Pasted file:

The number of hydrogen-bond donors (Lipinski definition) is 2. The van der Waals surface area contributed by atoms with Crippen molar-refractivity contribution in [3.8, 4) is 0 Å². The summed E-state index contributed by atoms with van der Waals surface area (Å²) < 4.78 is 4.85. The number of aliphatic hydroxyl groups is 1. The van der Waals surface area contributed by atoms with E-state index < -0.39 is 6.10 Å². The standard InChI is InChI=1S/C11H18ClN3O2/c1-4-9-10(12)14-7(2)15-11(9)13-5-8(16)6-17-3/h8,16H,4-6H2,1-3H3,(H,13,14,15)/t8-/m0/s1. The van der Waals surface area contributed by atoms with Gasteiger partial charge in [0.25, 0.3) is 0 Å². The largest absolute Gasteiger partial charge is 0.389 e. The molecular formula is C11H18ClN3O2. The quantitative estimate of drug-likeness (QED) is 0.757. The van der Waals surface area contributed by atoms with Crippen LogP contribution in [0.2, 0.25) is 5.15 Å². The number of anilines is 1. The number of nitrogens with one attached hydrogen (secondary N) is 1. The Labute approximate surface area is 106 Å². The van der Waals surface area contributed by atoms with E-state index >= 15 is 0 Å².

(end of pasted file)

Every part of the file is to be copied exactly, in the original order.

The number of hydrogen-bond donors (Lipinski definition) is 2. The van der Waals surface area contributed by atoms with Crippen molar-refractivity contribution in [3.8, 4) is 0 Å². The summed E-state index contributed by atoms with van der Waals surface area (Å²) < 4.78 is 4.85. The number of aliphatic hydroxyl groups is 1. The van der Waals surface area contributed by atoms with E-state index < -0.39 is 6.10 Å². The standard InChI is InChI=1S/C11H18ClN3O2/c1-4-9-10(12)14-7(2)15-11(9)13-5-8(16)6-17-3/h8,16H,4-6H2,1-3H3,(H,13,14,15)/t8-/m0/s1. The van der Waals surface area contributed by atoms with Gasteiger partial charge in [0.25, 0.3) is 0 Å². The largest absolute Gasteiger partial charge is 0.389 e. The molecular formula is C11H18ClN3O2. The quantitative estimate of drug-likeness (QED) is 0.757. The van der Waals surface area contributed by atoms with Crippen LogP contribution in [0.2, 0.25) is 5.15 Å². The number of anilines is 1. The number of nitrogens with one attached hydrogen (secondary N) is 1. The Labute approximate surface area is 106 Å². The van der Waals surface area contributed by atoms with E-state index >= 15 is 0 Å².